Mr. Skinner and Milburn slept on the ground and the two children and I slept in the wagon as we were afraid of snakes.
We made our sour dough biscuits and cooked them in a dutch oven, using soda as there wasn't any baking powder in those days. We used buffalo and cow chips to cook with and the only light we had was the camp fire as we had no candles. Some nights when we camped where there was a lot of cactus growing we would gather the dried cactus stalks and burn them.
The first town of any size that we stopped in was Ballinger, Texas. We stocked up on provisions there. We crossed the Colorado River at Ballinger at a ford. The water was so swift we came near getting drowned in making the crossing. It was a very hot and dry trip from there to San Angelo, Texas, where we struck the Concho River and laid over a day to rest.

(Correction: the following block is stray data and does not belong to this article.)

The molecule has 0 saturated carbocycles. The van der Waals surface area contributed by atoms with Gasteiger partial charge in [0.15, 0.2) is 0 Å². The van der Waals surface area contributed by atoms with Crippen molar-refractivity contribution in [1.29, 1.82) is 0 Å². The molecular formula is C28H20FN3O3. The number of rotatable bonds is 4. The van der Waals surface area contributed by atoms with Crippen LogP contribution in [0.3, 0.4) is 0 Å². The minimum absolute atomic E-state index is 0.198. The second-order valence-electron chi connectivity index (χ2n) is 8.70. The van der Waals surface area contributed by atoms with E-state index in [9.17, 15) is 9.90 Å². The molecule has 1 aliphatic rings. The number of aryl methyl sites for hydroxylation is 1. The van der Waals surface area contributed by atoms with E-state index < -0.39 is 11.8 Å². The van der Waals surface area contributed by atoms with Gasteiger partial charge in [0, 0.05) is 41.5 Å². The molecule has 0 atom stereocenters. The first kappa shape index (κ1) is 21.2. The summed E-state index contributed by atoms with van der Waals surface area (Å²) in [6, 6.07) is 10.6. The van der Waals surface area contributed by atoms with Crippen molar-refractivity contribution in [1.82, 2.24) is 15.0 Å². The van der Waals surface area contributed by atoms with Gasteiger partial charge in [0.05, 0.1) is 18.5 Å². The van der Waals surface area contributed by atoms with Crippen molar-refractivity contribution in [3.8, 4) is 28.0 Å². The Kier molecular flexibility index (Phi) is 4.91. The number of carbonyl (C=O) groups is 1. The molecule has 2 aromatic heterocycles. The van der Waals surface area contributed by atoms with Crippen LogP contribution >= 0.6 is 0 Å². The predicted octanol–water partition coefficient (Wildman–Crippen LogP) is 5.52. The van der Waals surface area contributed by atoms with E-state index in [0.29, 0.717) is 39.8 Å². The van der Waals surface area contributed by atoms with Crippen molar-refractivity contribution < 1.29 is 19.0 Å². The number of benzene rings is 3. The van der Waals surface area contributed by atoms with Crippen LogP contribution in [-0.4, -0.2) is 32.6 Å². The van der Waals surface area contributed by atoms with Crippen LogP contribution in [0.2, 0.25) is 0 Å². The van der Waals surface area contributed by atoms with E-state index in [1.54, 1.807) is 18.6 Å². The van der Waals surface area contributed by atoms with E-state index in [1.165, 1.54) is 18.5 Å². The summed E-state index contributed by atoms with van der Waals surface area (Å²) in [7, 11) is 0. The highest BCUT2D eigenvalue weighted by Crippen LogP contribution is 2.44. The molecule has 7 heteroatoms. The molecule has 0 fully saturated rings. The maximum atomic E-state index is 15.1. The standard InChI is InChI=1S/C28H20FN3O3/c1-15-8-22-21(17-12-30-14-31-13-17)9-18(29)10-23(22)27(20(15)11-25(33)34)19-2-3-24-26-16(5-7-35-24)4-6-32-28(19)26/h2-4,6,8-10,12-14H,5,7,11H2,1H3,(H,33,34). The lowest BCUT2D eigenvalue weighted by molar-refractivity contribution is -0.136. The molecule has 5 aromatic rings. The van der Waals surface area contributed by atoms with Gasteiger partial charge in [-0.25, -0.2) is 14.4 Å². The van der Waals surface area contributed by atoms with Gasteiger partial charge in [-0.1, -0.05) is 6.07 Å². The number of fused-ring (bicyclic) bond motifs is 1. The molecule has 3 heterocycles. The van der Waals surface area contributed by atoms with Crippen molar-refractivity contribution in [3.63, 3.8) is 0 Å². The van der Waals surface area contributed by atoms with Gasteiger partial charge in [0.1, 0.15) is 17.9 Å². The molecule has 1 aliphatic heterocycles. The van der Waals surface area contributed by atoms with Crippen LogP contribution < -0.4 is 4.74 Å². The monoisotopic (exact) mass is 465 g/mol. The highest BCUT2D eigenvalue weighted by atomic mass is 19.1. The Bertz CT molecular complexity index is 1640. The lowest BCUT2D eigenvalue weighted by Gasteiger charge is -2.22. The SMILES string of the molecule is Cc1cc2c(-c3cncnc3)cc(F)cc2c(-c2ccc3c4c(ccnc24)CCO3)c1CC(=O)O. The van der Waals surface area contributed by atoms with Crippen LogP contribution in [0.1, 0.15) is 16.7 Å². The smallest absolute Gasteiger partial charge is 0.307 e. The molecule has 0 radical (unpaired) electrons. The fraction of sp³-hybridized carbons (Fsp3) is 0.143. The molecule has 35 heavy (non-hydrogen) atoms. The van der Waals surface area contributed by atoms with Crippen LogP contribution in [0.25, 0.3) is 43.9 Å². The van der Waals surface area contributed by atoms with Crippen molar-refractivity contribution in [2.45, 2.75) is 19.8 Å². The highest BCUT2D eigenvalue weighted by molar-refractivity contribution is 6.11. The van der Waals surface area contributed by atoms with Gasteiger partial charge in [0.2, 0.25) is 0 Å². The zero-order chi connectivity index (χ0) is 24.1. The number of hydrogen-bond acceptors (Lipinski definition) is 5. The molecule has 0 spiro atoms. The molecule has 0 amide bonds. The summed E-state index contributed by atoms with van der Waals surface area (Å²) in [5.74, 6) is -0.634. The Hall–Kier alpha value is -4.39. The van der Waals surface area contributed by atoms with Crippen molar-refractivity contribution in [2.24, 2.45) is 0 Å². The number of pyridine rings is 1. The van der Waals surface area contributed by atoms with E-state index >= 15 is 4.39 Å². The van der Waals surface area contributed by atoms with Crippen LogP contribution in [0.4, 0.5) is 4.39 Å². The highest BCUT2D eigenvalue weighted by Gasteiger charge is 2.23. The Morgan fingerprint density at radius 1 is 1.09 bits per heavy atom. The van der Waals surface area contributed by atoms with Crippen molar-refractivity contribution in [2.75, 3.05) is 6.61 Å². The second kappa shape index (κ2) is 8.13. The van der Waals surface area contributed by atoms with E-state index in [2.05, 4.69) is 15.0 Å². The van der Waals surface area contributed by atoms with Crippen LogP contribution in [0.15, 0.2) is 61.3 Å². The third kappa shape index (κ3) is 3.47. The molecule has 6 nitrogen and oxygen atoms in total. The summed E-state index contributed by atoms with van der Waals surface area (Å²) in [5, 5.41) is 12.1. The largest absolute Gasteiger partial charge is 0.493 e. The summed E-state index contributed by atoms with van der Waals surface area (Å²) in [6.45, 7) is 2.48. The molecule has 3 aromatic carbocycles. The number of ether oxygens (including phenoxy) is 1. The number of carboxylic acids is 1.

After leaving the Concho River we struck the plains country and it was so dry and hot that we drove late into the night to get to water for our horses. We carried our drinking water in kegs tied to the outside of the wagon and always had plenty from one watering place to the next. The only fresh meat we had on the trip was wild ducks that we killed in the rivers and fresh fish that the men caught when we camped on the Concho and Pecos Rivers. We saw quite a few buffalo and antelope but they were always too far away for us to shoot at. We were always on the lookout for Indians and robbers for we had been warned on leaving San Angleo that there was a lot of Indians on the plains. When we got to the Netherlan Rancho they told us to look out for robbers up the Seven Rivers country and we were scared to death. We didn't have a bit of trouble though and didn't see an Indian until we reached the Bonito, in New Mexico.